Gilbert Agius is embracing the challenge of nurturing future national team players but the Malta U-21 coach admits that it takes time and a lot of patience as he prepares his young charges to their upcoming UEFA European Championship qualifiers.
The former Valletta FC coach experienced a mixed start to his competitive tenure as Malta U-21 coach when last month his young charges enjoyed a fairytale start to their Group C campaign when they thrashed Northern Ireland 4-1 at the Centenary Stadium.
However, four days later they were brought down back on earth with a bag after suffering a heavy 6-0 defeat to Russia in Moscow.
“The goal for me as Malta U-21 coach and my fellow members of technical staff is to produce players who can play for the senior national team,” Agius told The Sunday Times of Malta.
“But this is a long process that needs time as the players need to gain the necessary experience at international level. Every player that we have selected so far for our team tried his best. I have been pleased with the effort of all the players, both those that are still with us and also of the others who for some reason or other are not part of the selection this time around.”
Agius said that he was very encouraged with the team’s display against Northern Ireland but was left disappointed to see his charges slump to a heavy defeat to the Russians.
“Our performance against Northern Ireland was quite positive, albeit there were some tactical mistakes on which we are working, but I was very disappointed with what I saw against Russia,” Agius said.
“The thing that disappointed most was that in the space of four days when we faced a stronger opponent than Northern Ireland, the players forgot all the basics of our game.
“We can’t afford to start matches and we immediately throw in the town. We committed errors in regard to tactical principles that we should never had and helped Russia to continue to grow as the match progressed.
“The most important factor for us at this stage is to see players develop individually and prove that they can play for the national team.
“All national teams are playing under one philosophy of play and some players need time to adapt, particularly if with their club are playing a completely different system and that is why they need time.”
“That is why I emphasise that the performance of the team is more important than the result as if you put in a good display consistently positive results will be a natural consequence.”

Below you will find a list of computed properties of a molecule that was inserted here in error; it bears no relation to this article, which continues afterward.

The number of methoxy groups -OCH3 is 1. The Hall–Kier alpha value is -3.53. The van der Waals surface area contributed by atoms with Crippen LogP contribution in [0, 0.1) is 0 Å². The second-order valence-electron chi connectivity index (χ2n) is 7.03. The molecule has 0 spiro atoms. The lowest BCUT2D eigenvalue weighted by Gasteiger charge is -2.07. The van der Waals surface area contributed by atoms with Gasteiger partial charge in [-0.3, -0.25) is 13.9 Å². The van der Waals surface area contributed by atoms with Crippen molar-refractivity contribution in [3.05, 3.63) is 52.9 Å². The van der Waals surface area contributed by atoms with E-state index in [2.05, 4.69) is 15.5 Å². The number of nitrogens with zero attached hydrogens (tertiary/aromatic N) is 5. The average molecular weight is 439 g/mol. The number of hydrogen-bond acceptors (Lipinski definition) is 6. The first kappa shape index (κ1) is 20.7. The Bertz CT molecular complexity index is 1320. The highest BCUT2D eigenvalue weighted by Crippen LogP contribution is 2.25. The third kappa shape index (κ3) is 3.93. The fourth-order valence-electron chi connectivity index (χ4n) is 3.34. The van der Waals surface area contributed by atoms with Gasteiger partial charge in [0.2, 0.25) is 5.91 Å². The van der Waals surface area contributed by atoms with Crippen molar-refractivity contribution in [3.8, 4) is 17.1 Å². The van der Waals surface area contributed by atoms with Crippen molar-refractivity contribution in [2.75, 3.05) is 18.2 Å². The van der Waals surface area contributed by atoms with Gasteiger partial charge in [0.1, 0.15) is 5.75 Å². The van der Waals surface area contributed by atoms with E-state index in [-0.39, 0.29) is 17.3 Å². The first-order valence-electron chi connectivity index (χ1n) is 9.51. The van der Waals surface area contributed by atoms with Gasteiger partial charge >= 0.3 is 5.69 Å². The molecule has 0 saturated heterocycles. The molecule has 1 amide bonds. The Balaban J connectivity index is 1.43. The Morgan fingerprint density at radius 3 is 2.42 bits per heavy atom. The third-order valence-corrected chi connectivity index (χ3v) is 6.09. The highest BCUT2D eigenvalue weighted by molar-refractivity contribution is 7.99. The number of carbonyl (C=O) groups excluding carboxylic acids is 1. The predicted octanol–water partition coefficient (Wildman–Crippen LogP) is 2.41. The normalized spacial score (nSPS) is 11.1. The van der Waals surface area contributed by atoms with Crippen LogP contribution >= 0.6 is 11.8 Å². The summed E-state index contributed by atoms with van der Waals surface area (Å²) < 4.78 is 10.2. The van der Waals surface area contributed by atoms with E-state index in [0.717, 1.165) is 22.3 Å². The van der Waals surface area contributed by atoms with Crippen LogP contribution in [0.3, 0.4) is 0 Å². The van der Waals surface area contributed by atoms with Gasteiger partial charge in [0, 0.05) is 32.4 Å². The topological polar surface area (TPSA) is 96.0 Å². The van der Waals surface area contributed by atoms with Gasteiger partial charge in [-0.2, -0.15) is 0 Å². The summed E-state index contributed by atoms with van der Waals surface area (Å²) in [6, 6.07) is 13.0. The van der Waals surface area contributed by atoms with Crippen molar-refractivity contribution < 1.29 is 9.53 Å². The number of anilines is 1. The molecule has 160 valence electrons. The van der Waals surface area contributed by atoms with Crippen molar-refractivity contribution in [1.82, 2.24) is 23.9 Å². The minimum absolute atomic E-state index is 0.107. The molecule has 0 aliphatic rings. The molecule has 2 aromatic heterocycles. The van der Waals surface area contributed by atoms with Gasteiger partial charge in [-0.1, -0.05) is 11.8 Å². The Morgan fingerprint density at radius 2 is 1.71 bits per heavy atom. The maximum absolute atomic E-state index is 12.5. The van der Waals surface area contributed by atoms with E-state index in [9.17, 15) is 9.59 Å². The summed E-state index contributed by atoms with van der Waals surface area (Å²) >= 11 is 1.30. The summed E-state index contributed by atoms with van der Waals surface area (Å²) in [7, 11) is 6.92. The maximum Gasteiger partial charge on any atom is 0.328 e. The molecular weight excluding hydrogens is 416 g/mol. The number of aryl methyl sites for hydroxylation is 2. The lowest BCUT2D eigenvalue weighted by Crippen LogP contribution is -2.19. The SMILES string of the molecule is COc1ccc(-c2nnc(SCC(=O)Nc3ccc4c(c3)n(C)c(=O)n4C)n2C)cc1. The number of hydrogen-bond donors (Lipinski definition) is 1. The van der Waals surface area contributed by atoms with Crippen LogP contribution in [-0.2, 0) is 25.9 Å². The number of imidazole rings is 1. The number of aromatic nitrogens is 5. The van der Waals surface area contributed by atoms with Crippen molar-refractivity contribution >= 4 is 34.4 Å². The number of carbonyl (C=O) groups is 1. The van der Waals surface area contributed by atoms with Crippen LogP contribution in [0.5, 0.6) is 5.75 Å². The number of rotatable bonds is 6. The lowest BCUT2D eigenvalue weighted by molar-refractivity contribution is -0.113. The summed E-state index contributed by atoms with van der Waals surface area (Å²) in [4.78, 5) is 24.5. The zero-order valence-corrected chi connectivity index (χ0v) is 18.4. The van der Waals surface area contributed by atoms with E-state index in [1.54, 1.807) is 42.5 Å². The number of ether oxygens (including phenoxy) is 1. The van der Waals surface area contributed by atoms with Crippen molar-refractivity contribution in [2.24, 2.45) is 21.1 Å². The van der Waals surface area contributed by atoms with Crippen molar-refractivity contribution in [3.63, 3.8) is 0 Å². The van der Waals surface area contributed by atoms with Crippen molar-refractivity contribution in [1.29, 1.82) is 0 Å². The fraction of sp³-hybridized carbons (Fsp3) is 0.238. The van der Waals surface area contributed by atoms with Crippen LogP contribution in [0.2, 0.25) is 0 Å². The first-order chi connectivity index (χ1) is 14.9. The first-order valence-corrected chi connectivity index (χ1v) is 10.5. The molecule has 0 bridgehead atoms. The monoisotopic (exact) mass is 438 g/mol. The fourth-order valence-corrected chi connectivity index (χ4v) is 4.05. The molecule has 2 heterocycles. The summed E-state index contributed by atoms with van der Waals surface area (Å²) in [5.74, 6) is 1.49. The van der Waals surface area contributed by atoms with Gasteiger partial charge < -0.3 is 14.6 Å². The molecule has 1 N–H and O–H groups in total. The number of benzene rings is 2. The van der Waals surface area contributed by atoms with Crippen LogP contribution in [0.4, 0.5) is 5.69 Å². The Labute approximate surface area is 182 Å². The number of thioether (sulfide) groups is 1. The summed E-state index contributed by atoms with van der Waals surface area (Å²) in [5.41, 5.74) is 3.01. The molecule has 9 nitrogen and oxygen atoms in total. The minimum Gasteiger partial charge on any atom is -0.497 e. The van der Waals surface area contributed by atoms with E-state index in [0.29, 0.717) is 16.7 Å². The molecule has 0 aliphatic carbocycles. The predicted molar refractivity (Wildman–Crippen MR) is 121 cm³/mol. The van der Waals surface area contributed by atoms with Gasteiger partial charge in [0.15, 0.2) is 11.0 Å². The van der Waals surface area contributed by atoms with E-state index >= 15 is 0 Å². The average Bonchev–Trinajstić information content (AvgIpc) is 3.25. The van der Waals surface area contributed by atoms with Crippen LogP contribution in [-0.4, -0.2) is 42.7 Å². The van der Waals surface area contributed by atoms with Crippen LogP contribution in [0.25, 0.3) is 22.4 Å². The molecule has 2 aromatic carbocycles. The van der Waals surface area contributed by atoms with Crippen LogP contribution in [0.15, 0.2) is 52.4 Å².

Next up for Malta U-21 are two away trips against Lithuania and Slovakia and Agius admitted these will be two completely different challenges to what the team has faced so far.
“Lithuania and Slovenia will be two matches with completely different challenges for us,” the Malta U-21 coach said.
“They have a completely different style of play and we are doing everything we can to be well prepared for these matches. Lithuania will be a new challenge in the group as they are a different kind of team to Northern Ireland and Russia.
“The Lithuanians may have lost against Slovakia but then produced a very strong display in their defeat to Spain and have some very interesting players.
“Our focus is on Lithuania and we are trying to prepare the team in the best way possibly, physically, mentally and technically for these matches.”
Since Devis Mangia took over as national teams head coach, all selections are playing one style of football to help players make their transition from one group to another much easier.
Agius said that for his squad of players who are still in their first year practising this style play they need time to adapt but said in the long run it will pay dividends for the Malta FA.
“If you have a young player who starts learning this philosophy from when he is U-15, by the time he arrives for the U-21 side, he would have spent four years and that surely helps his progress massively,” Agius said.
“For this group, the players are still in their first year so it will take time but we have a number of players, born in 2002 who will be able to play at this level in another competition so time is on their side.
“But as I said with need to be patient and give these players time. Luckily, this system is yielding great performances and results from the senior national team and that will encourage our players to believe in the current playing philosophy.
“The most important thing is that we continue to work hard and if the players continue to follow our instructions we can build a bigger pool of players. With every call-up we are always bringing in new players to help them taste the system so hopefully we will have a larger selection pool.”
Agius said that one key element to build a competitive U-21 team is to have more players enjoying regular football in the top-flight.
“The more players you have that play in the Premier League the bigger is the pool of players one can choose from,” Agius said.
“I always believed that if you have a good player, irrespective of how old he is, his club will play him. Unfortunately, the number of Maltese players playing regularly in the Premier League has decreased.
“But I believe that if our youngsters work hard and reach the required level of performance I am sure they will be given their chance.”